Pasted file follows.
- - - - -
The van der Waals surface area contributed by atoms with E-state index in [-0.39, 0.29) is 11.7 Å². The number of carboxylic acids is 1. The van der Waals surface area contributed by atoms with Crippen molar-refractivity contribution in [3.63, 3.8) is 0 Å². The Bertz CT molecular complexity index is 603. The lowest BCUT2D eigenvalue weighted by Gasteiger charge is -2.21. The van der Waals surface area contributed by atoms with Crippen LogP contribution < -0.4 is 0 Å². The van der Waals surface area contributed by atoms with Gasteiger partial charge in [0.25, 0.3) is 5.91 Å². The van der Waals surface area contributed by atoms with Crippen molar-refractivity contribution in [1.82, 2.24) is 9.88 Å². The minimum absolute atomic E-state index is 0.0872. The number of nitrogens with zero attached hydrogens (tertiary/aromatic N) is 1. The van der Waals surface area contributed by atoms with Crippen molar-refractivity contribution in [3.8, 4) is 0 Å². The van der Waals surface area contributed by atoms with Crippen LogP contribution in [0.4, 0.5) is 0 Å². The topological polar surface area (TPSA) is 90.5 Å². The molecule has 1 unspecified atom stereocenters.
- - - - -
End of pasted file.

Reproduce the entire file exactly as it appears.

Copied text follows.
The van der Waals surface area contributed by atoms with E-state index in [-0.39, 0.29) is 11.7 Å². The number of carboxylic acids is 1. The van der Waals surface area contributed by atoms with Crippen molar-refractivity contribution in [3.63, 3.8) is 0 Å². The Bertz CT molecular complexity index is 603. The lowest BCUT2D eigenvalue weighted by Gasteiger charge is -2.21. The van der Waals surface area contributed by atoms with Crippen LogP contribution < -0.4 is 0 Å². The van der Waals surface area contributed by atoms with Gasteiger partial charge in [0.25, 0.3) is 5.91 Å². The van der Waals surface area contributed by atoms with Crippen molar-refractivity contribution in [1.82, 2.24) is 9.88 Å². The minimum absolute atomic E-state index is 0.0872. The number of nitrogens with zero attached hydrogens (tertiary/aromatic N) is 1. The van der Waals surface area contributed by atoms with Crippen molar-refractivity contribution in [3.8, 4) is 0 Å². The van der Waals surface area contributed by atoms with Crippen LogP contribution in [0.4, 0.5) is 0 Å². The topological polar surface area (TPSA) is 90.5 Å². The molecule has 1 unspecified atom stereocenters.